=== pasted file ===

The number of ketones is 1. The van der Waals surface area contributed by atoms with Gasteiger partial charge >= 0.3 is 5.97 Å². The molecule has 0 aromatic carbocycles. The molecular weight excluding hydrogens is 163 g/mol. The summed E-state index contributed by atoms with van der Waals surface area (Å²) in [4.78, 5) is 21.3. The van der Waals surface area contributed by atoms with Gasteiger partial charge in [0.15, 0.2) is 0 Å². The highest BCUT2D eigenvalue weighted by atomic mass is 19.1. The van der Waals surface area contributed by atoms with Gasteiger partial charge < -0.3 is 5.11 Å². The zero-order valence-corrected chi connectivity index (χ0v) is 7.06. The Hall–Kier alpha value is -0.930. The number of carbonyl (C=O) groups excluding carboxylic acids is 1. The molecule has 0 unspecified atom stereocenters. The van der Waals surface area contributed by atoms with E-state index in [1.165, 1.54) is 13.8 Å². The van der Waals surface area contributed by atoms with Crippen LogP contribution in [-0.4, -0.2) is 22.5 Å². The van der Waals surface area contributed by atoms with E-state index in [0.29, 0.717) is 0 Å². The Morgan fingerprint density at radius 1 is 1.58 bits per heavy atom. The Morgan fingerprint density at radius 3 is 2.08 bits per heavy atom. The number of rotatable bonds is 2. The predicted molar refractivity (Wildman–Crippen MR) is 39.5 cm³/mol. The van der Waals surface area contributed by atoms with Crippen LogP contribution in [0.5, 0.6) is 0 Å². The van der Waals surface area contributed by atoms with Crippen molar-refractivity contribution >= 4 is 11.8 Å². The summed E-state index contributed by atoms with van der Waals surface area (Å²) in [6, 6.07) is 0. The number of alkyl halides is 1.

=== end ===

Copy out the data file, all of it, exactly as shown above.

The number of ketones is 1. The van der Waals surface area contributed by atoms with Gasteiger partial charge >= 0.3 is 5.97 Å². The molecule has 0 aromatic carbocycles. The molecular weight excluding hydrogens is 163 g/mol. The summed E-state index contributed by atoms with van der Waals surface area (Å²) in [4.78, 5) is 21.3. The van der Waals surface area contributed by atoms with Gasteiger partial charge in [0.15, 0.2) is 0 Å². The highest BCUT2D eigenvalue weighted by atomic mass is 19.1. The van der Waals surface area contributed by atoms with Gasteiger partial charge < -0.3 is 5.11 Å². The zero-order valence-corrected chi connectivity index (χ0v) is 7.06. The Hall–Kier alpha value is -0.930. The number of carbonyl (C=O) groups excluding carboxylic acids is 1. The molecule has 0 unspecified atom stereocenters. The van der Waals surface area contributed by atoms with E-state index in [1.165, 1.54) is 13.8 Å². The van der Waals surface area contributed by atoms with Crippen LogP contribution in [-0.4, -0.2) is 22.5 Å². The van der Waals surface area contributed by atoms with E-state index in [0.29, 0.717) is 0 Å². The Morgan fingerprint density at radius 1 is 1.58 bits per heavy atom. The Morgan fingerprint density at radius 3 is 2.08 bits per heavy atom. The number of rotatable bonds is 2. The predicted molar refractivity (Wildman–Crippen MR) is 39.5 cm³/mol. The van der Waals surface area contributed by atoms with Crippen LogP contribution in [0.5, 0.6) is 0 Å². The van der Waals surface area contributed by atoms with Crippen molar-refractivity contribution >= 4 is 11.8 Å². The summed E-state index contributed by atoms with van der Waals surface area (Å²) in [6, 6.07) is 0. The number of alkyl halides is 1.